RSS Feed

#124 - Setting Up The Hungry Bin Worm Farm

Along with the hot composting piles that I am doing for the garden I will also be adding on Vermicomposting, or "Worm Composting" which uses specific species of worms which are Eisenia fetida, commonly referred to as "red worms", or "Red Wigglers" to compost food scraps and other organic materials.


One of the end results of the vermicompost system are worm castings which is just a politically correct way of saying worm poop. Worm castings are one of the best fertilizers that you can mix with your soil in your garden and house plants.


The other very beneficial end result of this composting process is worm leachate or "worm juice". Leachate is a brown liquid which comes from the moisture in the food scraps slowly filtering down through the worm castings collecting rich nutrients along the way. This is a very potent fertilizer that must be diluted 10:1 before feeding your plants with it. There are many different benefits to feeding the plants with this diluted leachate which we will go over in another posting later.


The Hungry Bin  system which was designed in New Zealand arrived today so I will be getting that all set up and ready to go so that I can get the worms into their new home. 


Here is how the Hungry Bin comes shipped to you. All packed nicely in one convenient box . . . 

Here is an overview of the design. Several different prototype models were developed before they finally settled on the current system seen here.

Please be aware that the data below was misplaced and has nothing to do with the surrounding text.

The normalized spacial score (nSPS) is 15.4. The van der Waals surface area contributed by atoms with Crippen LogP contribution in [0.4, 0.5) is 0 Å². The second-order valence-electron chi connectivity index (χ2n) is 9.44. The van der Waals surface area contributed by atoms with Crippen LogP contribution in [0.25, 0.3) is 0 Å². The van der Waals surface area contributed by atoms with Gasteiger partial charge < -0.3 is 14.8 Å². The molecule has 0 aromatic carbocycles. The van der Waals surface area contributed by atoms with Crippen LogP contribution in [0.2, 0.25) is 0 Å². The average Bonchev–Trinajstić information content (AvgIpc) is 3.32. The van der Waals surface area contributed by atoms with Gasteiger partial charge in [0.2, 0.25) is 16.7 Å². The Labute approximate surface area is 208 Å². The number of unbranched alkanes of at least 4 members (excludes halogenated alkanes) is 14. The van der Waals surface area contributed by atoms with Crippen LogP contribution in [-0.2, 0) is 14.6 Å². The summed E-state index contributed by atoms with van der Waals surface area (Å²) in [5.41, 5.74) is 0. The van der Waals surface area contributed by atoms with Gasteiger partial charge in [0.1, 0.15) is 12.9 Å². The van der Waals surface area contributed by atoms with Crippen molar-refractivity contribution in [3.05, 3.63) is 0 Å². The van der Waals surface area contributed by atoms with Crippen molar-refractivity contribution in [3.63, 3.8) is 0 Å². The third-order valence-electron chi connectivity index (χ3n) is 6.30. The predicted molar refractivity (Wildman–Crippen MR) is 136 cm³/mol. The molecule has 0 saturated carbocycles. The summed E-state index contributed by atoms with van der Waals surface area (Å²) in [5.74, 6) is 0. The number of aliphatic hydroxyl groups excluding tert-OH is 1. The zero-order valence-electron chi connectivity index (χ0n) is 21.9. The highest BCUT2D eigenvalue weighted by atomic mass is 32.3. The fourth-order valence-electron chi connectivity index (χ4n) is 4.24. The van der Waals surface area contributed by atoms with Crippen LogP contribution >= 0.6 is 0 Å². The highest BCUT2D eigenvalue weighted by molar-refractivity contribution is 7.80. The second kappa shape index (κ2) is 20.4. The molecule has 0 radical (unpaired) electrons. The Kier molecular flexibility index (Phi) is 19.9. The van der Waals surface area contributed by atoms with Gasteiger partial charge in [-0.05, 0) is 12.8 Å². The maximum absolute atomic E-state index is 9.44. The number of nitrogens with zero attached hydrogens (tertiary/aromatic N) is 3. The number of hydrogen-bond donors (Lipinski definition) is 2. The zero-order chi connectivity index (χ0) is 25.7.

Ok, So let's get it out of the box.

It comes shipped with all the parts nested together inside each to save space.

I first removed all of the parts along with the instructions. Going by the included instruction it took me about 5 minutes to put the whole thing together myself. I wish Ikea would make things this easy to assemble. 

The one part that stumped me for a second was in step 6 where it mentions sliding the floor with the filter inserted over the lower part of the body. It is simply talking about this pan that connects to the bottom of the system with the grate inserted into it. This is the collection tray where you will harvest the worm castings from later on. The grating allow excess moisture to pass through to be collected below while holding the worm castings in place above it.

So, once it is all together it is time to start filling it up with 80 liters of compost. So let's move the Hungry Bin out t the drive way to make getting it set up easier. 


I am using a local organic compost that is made with chicken manure at a local chicken farm and nursery here on Oahu.

I sift out any large pieces, sticks, rocks, bits of plastic, etc. with a garden soil sifter. We don't want anything like this plugging the system up later and causing problems.